Japan residents block view of iconic Mt. Fuji due to over tourism problems

Japan residents block view of iconic Mt. Fuji due to over tourism problems

THE town of Fujikawaguchiko rose to fame a few years ago after a picturesque view of Mt. Fuji taken in the area became a social media sensation.

Residents have stepped up to protect their town following reports of accidents and unruly behavior brought by over-tourism.

Mount Fuji was designated a UNESCO World Cultural Heritage site in 2013.

Measured at 3,776 meters or about 12,300 feet high, Mt. Fuji was hailed as the tallest mountain in Japan that attracts hundreds of thousands of tourists and hikers every year.

A sidewalk spot in the Japanese town of Fujikawaguchiko located outside a Lawson convenience store became a popular photo spot for foreign tourists in recent years, earning the nickname “Mt. Fuji Lawson.”

As tourists started to flock to the area, townspeople became more and more unhappy as the surge in visitors affected their day-to-day lives.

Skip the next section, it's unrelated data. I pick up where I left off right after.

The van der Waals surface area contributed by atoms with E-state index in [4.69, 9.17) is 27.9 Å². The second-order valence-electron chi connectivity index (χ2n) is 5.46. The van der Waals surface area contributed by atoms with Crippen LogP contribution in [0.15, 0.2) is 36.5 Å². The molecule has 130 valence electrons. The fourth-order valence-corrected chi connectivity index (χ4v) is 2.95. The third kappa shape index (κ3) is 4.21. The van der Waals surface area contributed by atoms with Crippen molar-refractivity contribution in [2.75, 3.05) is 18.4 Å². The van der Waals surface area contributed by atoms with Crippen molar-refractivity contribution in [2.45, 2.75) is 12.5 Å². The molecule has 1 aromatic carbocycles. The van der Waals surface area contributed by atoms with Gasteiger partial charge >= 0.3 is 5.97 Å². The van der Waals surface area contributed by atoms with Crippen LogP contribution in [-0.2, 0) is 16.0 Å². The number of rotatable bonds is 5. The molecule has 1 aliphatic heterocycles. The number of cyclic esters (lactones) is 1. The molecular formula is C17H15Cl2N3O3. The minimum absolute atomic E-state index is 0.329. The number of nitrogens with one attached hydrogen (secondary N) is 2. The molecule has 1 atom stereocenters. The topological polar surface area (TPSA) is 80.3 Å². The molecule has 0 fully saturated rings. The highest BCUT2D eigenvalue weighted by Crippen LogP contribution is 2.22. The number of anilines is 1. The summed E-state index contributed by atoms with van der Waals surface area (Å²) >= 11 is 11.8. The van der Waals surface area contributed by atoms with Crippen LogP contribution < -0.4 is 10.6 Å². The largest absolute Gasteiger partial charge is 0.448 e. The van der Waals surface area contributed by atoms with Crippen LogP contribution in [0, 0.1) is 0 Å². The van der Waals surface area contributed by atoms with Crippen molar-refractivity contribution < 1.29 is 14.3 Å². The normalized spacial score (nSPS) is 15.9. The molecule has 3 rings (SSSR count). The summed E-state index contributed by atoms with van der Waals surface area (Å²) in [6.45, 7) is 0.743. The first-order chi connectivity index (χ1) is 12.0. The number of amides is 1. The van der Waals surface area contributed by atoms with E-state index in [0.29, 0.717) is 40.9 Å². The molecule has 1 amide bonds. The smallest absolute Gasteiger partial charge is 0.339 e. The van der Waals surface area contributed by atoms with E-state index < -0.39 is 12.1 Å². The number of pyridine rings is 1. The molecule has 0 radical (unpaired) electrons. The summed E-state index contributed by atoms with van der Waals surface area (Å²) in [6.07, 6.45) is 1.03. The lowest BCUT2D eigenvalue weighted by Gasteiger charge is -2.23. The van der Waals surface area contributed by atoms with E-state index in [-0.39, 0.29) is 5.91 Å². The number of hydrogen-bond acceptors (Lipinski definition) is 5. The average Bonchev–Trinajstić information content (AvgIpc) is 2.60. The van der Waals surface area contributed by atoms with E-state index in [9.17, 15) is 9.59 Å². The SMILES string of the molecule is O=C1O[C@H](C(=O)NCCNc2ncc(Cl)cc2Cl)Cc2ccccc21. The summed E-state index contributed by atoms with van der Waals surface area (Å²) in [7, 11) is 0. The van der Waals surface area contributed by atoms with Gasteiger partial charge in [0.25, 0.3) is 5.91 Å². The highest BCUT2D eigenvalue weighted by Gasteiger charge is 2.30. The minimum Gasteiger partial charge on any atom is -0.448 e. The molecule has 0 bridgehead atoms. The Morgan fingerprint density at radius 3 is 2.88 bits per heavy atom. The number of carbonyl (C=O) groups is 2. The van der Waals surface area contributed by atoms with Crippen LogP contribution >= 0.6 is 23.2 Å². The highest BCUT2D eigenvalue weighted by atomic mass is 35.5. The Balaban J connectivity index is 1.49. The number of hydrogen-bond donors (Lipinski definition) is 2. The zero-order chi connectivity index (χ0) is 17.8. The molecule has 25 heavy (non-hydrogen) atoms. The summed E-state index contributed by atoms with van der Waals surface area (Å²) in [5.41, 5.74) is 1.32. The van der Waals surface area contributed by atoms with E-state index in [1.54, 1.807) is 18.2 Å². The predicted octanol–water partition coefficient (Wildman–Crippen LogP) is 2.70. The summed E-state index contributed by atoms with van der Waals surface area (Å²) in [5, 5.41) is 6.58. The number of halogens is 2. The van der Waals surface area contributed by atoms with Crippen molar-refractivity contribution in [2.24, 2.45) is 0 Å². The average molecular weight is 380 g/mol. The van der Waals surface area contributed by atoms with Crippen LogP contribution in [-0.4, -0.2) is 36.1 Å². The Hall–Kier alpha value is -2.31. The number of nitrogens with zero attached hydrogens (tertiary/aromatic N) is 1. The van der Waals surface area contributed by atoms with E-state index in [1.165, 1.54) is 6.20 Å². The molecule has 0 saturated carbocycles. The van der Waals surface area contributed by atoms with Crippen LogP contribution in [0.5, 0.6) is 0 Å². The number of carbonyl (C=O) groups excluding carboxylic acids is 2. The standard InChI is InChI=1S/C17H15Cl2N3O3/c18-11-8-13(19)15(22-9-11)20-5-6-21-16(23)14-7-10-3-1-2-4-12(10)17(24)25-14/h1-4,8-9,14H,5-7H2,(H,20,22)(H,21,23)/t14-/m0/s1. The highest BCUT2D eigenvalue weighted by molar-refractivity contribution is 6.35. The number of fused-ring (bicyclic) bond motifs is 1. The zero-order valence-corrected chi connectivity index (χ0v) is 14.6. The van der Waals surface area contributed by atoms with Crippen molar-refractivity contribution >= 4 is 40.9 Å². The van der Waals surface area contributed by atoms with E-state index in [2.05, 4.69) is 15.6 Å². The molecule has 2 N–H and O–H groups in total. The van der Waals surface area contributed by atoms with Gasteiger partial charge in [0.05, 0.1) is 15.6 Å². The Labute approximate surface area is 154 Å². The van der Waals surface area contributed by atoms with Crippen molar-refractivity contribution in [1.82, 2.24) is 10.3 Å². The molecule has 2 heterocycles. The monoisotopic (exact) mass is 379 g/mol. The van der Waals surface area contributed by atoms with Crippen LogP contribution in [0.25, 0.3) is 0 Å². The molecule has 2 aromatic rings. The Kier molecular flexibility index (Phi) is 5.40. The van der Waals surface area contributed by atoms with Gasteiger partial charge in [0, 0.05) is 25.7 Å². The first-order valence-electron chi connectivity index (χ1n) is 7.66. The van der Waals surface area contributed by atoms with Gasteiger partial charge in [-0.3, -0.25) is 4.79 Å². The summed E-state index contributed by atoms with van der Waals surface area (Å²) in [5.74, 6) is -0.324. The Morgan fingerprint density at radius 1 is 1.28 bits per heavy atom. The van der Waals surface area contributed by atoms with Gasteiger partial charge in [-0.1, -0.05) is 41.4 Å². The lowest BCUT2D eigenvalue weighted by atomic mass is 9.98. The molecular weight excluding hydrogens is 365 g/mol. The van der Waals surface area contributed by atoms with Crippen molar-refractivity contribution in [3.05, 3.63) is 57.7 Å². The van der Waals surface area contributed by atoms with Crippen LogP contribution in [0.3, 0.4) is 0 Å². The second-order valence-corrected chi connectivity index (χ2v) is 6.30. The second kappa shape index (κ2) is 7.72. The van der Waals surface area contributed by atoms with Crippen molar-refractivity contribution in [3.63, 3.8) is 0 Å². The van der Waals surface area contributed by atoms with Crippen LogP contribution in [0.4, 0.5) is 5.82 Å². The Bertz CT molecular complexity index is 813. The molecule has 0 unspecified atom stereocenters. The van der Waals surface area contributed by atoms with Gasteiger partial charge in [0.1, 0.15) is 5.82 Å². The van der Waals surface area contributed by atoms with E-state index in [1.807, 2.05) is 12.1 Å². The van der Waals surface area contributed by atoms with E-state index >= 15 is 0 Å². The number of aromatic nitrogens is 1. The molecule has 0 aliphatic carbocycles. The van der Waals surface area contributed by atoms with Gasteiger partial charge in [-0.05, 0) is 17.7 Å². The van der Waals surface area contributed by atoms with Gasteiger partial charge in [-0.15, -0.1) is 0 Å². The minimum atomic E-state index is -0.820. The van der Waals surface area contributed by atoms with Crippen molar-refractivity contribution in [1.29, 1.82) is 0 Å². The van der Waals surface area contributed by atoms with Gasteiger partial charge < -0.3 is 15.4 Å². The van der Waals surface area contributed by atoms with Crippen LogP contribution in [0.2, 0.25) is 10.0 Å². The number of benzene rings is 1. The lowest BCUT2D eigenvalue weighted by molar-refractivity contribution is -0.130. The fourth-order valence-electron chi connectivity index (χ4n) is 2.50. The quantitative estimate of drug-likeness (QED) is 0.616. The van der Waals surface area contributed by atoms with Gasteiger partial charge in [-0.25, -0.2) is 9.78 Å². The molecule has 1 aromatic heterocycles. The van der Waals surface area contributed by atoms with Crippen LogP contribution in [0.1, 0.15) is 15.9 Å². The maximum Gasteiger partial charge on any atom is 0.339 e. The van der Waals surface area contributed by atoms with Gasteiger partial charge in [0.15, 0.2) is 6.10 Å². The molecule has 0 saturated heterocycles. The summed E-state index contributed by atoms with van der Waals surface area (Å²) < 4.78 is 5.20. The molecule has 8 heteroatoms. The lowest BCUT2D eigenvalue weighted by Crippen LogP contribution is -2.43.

Locals have had enough of tourists blocking pavements and stopping traffic just to get the perfect selfie or snapshot of the picturesque mountain.

Besides overcrowding, piles of trash left by tourists also became a headache for residents.

Last month, residents started building a huge fence to discourage tourists from taking pictures and causing traffic in the area.

The construction of the 20-metre long and 2.5-metre high fence covered with a black mesh net has been completed this week.

To ease overcrowding and safety risks, organizers have already prepared a booking system for the climbing season, which starts July 1 and runs until September 10.

Under the new plan, only up to 4,000 climbers will be allowed to enter the trail per day.


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